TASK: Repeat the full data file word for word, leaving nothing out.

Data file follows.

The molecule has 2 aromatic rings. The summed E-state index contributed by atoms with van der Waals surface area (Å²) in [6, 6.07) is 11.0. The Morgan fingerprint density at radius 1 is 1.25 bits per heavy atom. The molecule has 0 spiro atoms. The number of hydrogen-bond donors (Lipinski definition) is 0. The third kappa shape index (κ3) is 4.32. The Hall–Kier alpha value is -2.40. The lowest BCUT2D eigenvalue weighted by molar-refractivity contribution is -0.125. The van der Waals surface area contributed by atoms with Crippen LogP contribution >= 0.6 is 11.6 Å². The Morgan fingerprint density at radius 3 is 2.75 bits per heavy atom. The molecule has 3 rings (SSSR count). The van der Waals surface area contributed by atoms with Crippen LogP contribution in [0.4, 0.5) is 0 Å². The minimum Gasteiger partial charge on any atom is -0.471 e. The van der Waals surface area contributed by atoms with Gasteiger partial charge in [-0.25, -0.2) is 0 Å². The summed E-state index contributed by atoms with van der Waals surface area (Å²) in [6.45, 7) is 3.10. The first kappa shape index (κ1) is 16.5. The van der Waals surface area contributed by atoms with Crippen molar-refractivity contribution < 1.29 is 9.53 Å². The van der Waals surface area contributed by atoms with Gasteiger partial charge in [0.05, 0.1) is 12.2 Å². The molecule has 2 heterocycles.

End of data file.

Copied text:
The molecule has 2 aromatic rings. The summed E-state index contributed by atoms with van der Waals surface area (Å²) in [6, 6.07) is 11.0. The Morgan fingerprint density at radius 1 is 1.25 bits per heavy atom. The molecule has 0 spiro atoms. The number of hydrogen-bond donors (Lipinski definition) is 0. The third kappa shape index (κ3) is 4.32. The Hall–Kier alpha value is -2.40. The lowest BCUT2D eigenvalue weighted by molar-refractivity contribution is -0.125. The van der Waals surface area contributed by atoms with Crippen LogP contribution >= 0.6 is 11.6 Å². The Morgan fingerprint density at radius 3 is 2.75 bits per heavy atom. The molecule has 3 rings (SSSR count). The van der Waals surface area contributed by atoms with Crippen LogP contribution in [0.4, 0.5) is 0 Å². The minimum Gasteiger partial charge on any atom is -0.471 e. The van der Waals surface area contributed by atoms with Gasteiger partial charge in [-0.25, -0.2) is 0 Å². The summed E-state index contributed by atoms with van der Waals surface area (Å²) in [6.45, 7) is 3.10. The first kappa shape index (κ1) is 16.5. The van der Waals surface area contributed by atoms with Crippen molar-refractivity contribution < 1.29 is 9.53 Å². The van der Waals surface area contributed by atoms with Gasteiger partial charge in [0.05, 0.1) is 12.2 Å². The molecule has 2 heterocycles.